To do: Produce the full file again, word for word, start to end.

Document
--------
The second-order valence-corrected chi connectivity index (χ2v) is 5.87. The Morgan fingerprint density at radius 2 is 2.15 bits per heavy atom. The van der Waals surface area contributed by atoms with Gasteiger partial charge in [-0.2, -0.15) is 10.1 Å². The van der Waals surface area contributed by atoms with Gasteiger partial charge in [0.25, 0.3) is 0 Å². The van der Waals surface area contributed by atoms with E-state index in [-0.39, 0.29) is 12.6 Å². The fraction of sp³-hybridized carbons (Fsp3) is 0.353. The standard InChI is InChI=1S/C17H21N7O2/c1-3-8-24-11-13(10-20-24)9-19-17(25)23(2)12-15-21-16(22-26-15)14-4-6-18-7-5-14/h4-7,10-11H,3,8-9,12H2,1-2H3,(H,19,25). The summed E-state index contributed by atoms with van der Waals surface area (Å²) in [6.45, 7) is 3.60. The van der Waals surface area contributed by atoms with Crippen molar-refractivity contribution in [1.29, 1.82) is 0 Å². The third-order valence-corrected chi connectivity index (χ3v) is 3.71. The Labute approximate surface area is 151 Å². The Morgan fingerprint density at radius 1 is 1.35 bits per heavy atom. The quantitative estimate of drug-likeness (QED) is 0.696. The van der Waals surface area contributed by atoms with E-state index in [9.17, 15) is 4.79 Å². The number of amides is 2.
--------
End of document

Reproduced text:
The second-order valence-corrected chi connectivity index (χ2v) is 5.87. The Morgan fingerprint density at radius 2 is 2.15 bits per heavy atom. The van der Waals surface area contributed by atoms with Gasteiger partial charge in [-0.2, -0.15) is 10.1 Å². The van der Waals surface area contributed by atoms with Gasteiger partial charge in [0.25, 0.3) is 0 Å². The van der Waals surface area contributed by atoms with E-state index in [-0.39, 0.29) is 12.6 Å². The fraction of sp³-hybridized carbons (Fsp3) is 0.353. The standard InChI is InChI=1S/C17H21N7O2/c1-3-8-24-11-13(10-20-24)9-19-17(25)23(2)12-15-21-16(22-26-15)14-4-6-18-7-5-14/h4-7,10-11H,3,8-9,12H2,1-2H3,(H,19,25). The summed E-state index contributed by atoms with van der Waals surface area (Å²) in [6.45, 7) is 3.60. The van der Waals surface area contributed by atoms with Crippen molar-refractivity contribution in [1.29, 1.82) is 0 Å². The third-order valence-corrected chi connectivity index (χ3v) is 3.71. The Labute approximate surface area is 151 Å². The Morgan fingerprint density at radius 1 is 1.35 bits per heavy atom. The quantitative estimate of drug-likeness (QED) is 0.696. The van der Waals surface area contributed by atoms with E-state index in [9.17, 15) is 4.79 Å². The number of amides is 2.